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Is there a set maximum (or even a recommended maximum) for how many entries that can/should be stored in a mysql table? How much is really too much?

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There is a way to set the maximum number of rows on a table for MyISAM.

According to the MySQL Documentation under AVG_ROW_LENGTH:

When you create a MyISAM table, MySQL uses the product of the MAX_ROWS and AVG_ROW_LENGTH options to decide how big the resulting table is. If you don't specify either option, the maximum size for MyISAM data and index files is 256TB by default. (If your operating system does not support files that large, table sizes are constrained by the file size limit.) If you want to keep down the pointer sizes to make the index smaller and faster and you don't really need big files, you can decrease the default pointer size by setting the myisam_data_pointer_size system variable. (See Section 5.1.3, “Server System Variables”.) If you want all your tables to be able to grow above the default limit and are willing to have your tables slightly slower and larger than necessary, you can increase the default pointer size by setting this variable. Setting the value to 7 permits table sizes up to 65,536TB.

According to the MySQL Documentation under MAX_ROWS:

MAX_ROWS The maximum number of rows you plan to store in the table. This is not a hard limit, but rather a hint to the storage engine that the table must be able to store at least this many rows.

The NDB storage engine treats this value as a maxmimum. If you plan to create very large MySQL Cluster tables (containing millions of rows), you should use this option to insure that NDB allocates sufficient number of index slots in the hash table used for storing hashes of the table's primary keys by setting MAX_ROWS = 2 * rows, where rows is the number of rows that you expect to insert into the table.

Note This option was incorrectly ignored by MySQL Cluster NDB 7.0 prior to version 7.0.20 and MySQL Cluster NDB 7.1 prior to version 7.1.9 (see Bug #57360).

The maximum MAX_ROWS value is 4294967295; larger values are truncated to this limit.

In terms of the number of columns, InnoDB cannot support more than 1000 columns, while MyISAM can support more.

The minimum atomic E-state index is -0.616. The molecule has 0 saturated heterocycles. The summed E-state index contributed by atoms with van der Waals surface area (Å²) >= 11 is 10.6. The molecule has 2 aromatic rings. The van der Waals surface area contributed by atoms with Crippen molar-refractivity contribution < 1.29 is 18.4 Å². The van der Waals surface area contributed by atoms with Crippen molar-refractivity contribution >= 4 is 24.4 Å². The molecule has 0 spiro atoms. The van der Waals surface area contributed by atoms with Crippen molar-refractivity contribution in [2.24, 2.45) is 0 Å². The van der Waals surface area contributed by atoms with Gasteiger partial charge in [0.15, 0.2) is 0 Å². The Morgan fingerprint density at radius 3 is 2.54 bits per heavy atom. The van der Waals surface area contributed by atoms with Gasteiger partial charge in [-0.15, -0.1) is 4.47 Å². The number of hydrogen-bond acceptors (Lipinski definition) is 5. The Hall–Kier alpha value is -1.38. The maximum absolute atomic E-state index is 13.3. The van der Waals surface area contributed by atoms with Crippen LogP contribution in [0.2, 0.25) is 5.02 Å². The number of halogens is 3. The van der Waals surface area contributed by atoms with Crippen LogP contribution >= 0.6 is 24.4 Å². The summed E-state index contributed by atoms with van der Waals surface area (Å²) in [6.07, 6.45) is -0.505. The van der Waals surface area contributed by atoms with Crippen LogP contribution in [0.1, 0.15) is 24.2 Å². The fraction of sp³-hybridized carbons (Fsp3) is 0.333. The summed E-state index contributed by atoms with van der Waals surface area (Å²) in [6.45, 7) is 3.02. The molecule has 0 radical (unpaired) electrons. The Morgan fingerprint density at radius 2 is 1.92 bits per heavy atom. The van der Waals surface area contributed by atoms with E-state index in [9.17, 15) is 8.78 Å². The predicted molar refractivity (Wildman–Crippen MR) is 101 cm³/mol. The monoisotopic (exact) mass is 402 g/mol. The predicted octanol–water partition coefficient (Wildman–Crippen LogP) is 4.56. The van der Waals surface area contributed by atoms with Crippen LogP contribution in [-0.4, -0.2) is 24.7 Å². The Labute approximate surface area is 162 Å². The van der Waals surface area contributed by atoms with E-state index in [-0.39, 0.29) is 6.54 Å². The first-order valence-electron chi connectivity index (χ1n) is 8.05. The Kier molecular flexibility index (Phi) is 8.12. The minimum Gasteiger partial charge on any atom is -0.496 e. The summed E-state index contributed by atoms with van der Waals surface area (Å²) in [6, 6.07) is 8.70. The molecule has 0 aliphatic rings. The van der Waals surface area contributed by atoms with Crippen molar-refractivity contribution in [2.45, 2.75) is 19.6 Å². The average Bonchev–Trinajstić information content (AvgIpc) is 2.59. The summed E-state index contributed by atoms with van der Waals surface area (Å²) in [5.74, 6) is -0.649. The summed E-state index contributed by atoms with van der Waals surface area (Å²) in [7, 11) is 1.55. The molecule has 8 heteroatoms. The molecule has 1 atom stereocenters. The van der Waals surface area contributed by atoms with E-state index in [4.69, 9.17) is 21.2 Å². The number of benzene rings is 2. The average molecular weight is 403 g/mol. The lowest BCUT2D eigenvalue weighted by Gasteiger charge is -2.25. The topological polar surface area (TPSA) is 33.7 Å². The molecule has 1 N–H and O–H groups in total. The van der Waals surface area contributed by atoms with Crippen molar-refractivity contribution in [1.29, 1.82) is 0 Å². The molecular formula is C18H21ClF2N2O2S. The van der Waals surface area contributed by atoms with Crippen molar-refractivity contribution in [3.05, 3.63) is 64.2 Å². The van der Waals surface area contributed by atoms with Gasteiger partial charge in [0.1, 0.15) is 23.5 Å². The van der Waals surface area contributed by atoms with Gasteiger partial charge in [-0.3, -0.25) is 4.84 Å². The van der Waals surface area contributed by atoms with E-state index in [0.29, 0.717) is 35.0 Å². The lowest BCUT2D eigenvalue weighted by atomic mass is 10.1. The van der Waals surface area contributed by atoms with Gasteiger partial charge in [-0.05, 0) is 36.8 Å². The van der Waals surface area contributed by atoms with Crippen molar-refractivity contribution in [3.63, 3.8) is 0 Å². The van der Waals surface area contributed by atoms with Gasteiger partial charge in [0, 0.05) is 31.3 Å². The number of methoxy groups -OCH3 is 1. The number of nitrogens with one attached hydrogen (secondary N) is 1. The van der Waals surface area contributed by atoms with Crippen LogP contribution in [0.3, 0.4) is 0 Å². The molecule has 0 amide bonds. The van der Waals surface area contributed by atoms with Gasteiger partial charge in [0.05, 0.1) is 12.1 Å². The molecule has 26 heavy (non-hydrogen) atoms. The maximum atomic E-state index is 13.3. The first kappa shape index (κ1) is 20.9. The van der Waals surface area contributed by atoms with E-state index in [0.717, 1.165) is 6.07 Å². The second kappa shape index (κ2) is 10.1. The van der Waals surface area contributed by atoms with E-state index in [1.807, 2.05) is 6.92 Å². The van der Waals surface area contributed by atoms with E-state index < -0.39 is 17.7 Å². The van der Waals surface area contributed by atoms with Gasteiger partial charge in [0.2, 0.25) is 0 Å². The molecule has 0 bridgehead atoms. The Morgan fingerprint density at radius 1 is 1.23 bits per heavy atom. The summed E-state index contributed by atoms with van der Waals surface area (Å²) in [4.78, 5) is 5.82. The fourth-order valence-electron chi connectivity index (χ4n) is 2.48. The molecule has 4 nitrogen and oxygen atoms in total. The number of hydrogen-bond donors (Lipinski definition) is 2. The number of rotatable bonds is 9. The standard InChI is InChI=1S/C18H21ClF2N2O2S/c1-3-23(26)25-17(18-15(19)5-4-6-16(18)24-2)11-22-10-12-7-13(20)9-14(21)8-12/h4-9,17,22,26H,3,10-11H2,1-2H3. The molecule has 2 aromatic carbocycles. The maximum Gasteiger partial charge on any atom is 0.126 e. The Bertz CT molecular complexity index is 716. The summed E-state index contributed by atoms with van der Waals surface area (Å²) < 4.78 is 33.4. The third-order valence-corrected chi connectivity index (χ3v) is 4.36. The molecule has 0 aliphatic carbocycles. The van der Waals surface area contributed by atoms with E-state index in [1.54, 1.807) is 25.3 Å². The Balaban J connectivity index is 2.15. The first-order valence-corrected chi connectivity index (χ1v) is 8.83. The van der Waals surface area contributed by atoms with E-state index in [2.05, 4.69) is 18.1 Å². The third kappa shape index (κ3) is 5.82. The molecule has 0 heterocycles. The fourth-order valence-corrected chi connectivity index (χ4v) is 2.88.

For further comparison, please read the MySQL Documentation on MyISAM and InnoDB for their limits and options to change any configurable limits.

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Thanks for the answer. It's amazing to fathom that someone could actually have 42 billion entries in a table... and what kind of hardware is required to query a table of that magnitude. I'm still in the minors and work as a computer tech, coder, ... I suppose a general I.T. employee for a small corporation, but I am interested in developing enterprise applications. –  Mechaflash Nov 29 '11 at 17:43
I used to run a system with one particular table of over 4.5 billion rows, and depending on the filtering of the query, if it matched the index nicely, it would return results in < 10 seconds at times. The table was 200Gb (inc indexes), and ran on an Intel dual quad core with 64Gb ram, and the data was on a 14 disk RAID 10 array... so it is doable!!! :) –  Dave Rix Nov 29 '11 at 21:50
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I took a look at MySQL documentation and there seems to be no maximum number for records in a table, but taking a look at MySQL features page:

Scalability and Limits:

Support for large databases. We use MySQL Server with databases that contain 50 million records. We also know of users who use MySQL Server with 200,000 tables and about 5,000,000,000 rows.

Support for up to 64 indexes per table (32 before MySQL 4.1.2). Each index may consist of 1 to 16 columns or parts of columns. The maximum index width is 1000 bytes (767 for InnoDB); before MySQL 4.1.2, the limit is 500 bytes. An index may use a prefix of a column for CHAR, VARCHAR, BLOB, or TEXT column types.

According to this information, the recommended maximum number of records may vary a lot depending on your hardware limitations but would probably be around the boundaries of 5,000,000,000 rows.

EXTRA: if you plan to store really large numbers of records in a table, care to use the MAX_ROWS parameter in your CREATE TABLE data definition statements.

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